"There is nothing worse than the present situation," Deputy Prime Minister Tariq Aziz told reporters Sunday. "Our people are suffering, and there must be steps to put an end to their plight."
Foreign diplomats see a desperate mood among the people, too. But the diplomats, who spoke on condition of anonymity, said there is clearly some calculation in Iraq's decision to defy the United Nations once again.
Iraqi leader Saddam Hussein may be guessing U.S. President Bill Clinton is too weakened by the Monica Lewinsky scandal and Congressional impeachment hearings to respond as firmly as he has in the past.
But on Monday, Clinton warned Saddam that his latest intransigence would backfire and pointedly left open the door to possible military intervention in Iraq.
In this crisis, however, Washington has not rushed ships and planes to the region as it did in last winter's standoff. Iraq also can hope that UN Secretary General Kofi Annan will be able to head off an American attack, as he did in a deal with Saddam in February.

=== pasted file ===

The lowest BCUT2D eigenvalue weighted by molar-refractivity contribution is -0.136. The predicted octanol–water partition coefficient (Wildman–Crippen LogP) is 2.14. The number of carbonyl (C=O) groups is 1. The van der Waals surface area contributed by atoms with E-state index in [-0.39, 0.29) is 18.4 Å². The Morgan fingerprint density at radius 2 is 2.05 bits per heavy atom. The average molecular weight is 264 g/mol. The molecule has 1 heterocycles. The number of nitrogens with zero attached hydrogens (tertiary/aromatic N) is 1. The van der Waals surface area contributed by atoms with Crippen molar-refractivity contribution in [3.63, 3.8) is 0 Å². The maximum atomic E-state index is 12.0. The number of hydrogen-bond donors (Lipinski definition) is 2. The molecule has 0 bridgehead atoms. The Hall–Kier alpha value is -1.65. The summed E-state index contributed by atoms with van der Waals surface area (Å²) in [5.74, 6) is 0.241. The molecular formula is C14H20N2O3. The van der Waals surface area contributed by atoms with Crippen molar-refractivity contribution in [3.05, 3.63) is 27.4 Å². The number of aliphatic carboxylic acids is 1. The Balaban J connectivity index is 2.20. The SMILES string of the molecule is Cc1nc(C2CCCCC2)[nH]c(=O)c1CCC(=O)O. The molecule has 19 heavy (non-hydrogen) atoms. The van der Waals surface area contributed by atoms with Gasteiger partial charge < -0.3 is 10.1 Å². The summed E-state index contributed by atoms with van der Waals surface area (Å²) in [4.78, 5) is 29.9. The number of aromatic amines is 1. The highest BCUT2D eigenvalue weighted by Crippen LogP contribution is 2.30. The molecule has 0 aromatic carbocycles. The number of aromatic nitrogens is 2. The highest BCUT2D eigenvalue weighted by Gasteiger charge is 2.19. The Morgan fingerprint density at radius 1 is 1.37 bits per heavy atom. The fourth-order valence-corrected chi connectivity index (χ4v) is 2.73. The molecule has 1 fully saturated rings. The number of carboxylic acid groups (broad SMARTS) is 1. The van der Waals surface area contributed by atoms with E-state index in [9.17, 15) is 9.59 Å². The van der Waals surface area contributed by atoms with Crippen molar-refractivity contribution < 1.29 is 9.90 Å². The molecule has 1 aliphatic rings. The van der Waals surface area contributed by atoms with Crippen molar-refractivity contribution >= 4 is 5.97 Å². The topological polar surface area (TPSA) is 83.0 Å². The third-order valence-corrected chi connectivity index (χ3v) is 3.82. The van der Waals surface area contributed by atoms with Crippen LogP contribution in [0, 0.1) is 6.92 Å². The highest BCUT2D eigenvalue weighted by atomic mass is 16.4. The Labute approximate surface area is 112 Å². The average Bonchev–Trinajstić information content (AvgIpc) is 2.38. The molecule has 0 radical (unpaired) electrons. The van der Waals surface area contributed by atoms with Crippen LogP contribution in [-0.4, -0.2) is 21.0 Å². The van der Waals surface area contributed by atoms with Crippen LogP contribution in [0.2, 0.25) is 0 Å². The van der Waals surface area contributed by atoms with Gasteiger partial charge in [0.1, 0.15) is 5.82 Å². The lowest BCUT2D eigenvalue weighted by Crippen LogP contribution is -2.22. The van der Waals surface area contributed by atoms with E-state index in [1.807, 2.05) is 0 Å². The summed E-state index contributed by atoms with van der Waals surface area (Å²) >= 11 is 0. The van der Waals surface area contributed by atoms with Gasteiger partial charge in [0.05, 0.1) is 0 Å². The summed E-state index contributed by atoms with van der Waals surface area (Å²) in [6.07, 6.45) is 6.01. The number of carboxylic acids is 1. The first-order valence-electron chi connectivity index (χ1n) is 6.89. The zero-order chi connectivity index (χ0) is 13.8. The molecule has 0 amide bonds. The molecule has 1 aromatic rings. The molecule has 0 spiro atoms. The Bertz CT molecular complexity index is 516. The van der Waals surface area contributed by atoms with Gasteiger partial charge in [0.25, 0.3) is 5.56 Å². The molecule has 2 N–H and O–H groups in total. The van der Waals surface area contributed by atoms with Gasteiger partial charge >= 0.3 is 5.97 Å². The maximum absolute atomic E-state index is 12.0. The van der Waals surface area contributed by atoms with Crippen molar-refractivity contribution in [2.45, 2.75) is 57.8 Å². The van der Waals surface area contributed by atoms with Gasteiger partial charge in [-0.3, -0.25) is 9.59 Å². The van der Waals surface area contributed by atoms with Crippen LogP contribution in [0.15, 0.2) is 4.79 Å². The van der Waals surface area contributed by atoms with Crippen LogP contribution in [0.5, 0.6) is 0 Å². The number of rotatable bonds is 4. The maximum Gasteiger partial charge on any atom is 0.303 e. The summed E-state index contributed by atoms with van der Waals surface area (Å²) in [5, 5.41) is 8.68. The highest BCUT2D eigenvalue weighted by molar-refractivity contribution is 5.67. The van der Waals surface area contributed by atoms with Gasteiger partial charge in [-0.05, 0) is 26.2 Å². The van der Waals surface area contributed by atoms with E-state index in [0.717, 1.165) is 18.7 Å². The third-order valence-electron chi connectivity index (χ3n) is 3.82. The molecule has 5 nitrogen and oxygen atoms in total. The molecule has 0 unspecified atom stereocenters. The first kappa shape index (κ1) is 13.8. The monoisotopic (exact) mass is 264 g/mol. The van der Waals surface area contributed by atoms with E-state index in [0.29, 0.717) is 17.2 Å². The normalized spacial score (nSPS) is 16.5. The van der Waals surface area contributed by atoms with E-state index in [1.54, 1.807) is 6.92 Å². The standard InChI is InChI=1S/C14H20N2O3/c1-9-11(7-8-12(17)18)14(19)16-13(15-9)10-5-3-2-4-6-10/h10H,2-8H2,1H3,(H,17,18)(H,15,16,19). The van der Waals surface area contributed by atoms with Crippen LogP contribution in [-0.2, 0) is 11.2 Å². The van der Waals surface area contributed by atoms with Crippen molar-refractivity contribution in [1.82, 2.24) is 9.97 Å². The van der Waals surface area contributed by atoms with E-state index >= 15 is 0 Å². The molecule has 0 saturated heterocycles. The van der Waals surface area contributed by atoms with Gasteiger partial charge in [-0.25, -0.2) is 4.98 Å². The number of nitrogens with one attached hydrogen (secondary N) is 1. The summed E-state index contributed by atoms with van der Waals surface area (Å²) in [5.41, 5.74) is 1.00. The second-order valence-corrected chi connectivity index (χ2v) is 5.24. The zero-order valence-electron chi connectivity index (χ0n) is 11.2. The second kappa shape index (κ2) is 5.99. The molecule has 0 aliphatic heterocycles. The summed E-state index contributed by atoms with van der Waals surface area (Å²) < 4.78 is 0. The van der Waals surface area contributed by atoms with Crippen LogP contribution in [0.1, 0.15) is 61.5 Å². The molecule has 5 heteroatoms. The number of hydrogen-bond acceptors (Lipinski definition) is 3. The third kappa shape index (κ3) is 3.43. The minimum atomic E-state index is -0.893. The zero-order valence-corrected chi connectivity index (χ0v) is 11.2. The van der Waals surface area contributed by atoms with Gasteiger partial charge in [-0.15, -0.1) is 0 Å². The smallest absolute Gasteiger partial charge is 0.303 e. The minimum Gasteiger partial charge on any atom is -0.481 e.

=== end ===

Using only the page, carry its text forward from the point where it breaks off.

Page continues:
The UN Security Council says the sanctions will not be lifted until UN inspectors certify that Iraq has eliminated its weapons of mass destruction.
Iraq claims the inspectors refuse to do so on orders of the United States, which sees the sanctions as a weapon against Saddam.
The sanctions limit the sale of oil -- ruining the country's oil-dominated economy.
The result for people such as Mohammed and his friends at Al-Zahawi coffee house has been eight years of economic hardship.
They speak of their lives in terms of "before the embargo" and "after the embargo" and say there's no relief in sight.
Mohammed said he used to support himself, his wife and two children as a construction worker, but most building in Iraq has stopped.
Now he said his family makes do on food rations, purchased under a special UN program, and "pocket change" that Mohammed earns buying furniture and other castoffs from his neighbours to resell on the street.
Mohammed's backgammon partner, Ahmed Abdel-Rahman, 36, said he graduated from the government's oil training centre in 1989 but could find no job in the oil industry.
Instead, he works as a day labourer and said he lives at home with his parents, distressed that he can't afford to marry.
"How can I take a wife when I have no money?" he said.